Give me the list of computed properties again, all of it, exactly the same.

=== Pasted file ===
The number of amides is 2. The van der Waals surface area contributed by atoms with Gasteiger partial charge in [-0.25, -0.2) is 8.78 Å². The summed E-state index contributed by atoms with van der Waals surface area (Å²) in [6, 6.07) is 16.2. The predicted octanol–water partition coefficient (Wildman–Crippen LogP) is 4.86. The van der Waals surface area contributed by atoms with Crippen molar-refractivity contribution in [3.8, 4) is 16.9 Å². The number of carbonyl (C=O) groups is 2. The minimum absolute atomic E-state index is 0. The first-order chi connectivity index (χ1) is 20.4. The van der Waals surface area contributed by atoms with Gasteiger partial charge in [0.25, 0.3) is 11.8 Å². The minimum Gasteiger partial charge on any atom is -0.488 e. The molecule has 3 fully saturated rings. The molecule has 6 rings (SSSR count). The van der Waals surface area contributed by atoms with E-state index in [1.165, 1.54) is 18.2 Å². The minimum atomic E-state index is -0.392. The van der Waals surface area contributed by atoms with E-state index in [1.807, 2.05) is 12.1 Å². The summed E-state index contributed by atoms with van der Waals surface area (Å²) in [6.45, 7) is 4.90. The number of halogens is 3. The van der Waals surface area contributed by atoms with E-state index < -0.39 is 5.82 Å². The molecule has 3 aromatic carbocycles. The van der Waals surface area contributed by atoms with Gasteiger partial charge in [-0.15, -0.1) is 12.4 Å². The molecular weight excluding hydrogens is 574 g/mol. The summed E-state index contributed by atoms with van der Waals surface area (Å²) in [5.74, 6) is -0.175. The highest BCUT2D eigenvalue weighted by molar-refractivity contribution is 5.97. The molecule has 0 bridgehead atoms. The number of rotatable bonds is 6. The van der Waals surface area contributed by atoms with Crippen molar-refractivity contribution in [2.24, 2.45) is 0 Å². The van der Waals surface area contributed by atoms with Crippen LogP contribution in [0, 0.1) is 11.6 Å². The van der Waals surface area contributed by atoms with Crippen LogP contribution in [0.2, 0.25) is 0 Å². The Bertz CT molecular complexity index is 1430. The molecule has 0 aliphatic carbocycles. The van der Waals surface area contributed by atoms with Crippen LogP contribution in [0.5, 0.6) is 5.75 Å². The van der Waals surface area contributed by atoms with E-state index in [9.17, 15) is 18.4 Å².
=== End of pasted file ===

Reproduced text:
The number of amides is 2. The van der Waals surface area contributed by atoms with Gasteiger partial charge in [-0.25, -0.2) is 8.78 Å². The summed E-state index contributed by atoms with van der Waals surface area (Å²) in [6, 6.07) is 16.2. The predicted octanol–water partition coefficient (Wildman–Crippen LogP) is 4.86. The van der Waals surface area contributed by atoms with Crippen molar-refractivity contribution in [3.8, 4) is 16.9 Å². The number of carbonyl (C=O) groups is 2. The minimum absolute atomic E-state index is 0. The first-order chi connectivity index (χ1) is 20.4. The van der Waals surface area contributed by atoms with Gasteiger partial charge in [0.25, 0.3) is 11.8 Å². The minimum Gasteiger partial charge on any atom is -0.488 e. The molecule has 3 fully saturated rings. The molecule has 6 rings (SSSR count). The van der Waals surface area contributed by atoms with E-state index in [1.165, 1.54) is 18.2 Å². The minimum atomic E-state index is -0.392. The van der Waals surface area contributed by atoms with E-state index in [1.807, 2.05) is 12.1 Å². The summed E-state index contributed by atoms with van der Waals surface area (Å²) in [6.45, 7) is 4.90. The number of halogens is 3. The van der Waals surface area contributed by atoms with E-state index < -0.39 is 5.82 Å². The molecule has 3 aromatic carbocycles. The van der Waals surface area contributed by atoms with Gasteiger partial charge in [-0.15, -0.1) is 12.4 Å². The molecular weight excluding hydrogens is 574 g/mol. The summed E-state index contributed by atoms with van der Waals surface area (Å²) in [5.74, 6) is -0.175. The highest BCUT2D eigenvalue weighted by molar-refractivity contribution is 5.97. The molecule has 0 bridgehead atoms. The number of rotatable bonds is 6. The van der Waals surface area contributed by atoms with Crippen molar-refractivity contribution in [2.24, 2.45) is 0 Å². The van der Waals surface area contributed by atoms with Crippen LogP contribution in [0, 0.1) is 11.6 Å². The van der Waals surface area contributed by atoms with Crippen LogP contribution in [0.2, 0.25) is 0 Å². The Bertz CT molecular complexity index is 1430. The molecule has 0 aliphatic carbocycles. The van der Waals surface area contributed by atoms with Crippen LogP contribution in [0.5, 0.6) is 5.75 Å². The van der Waals surface area contributed by atoms with E-state index in [9.17, 15) is 18.4 Å².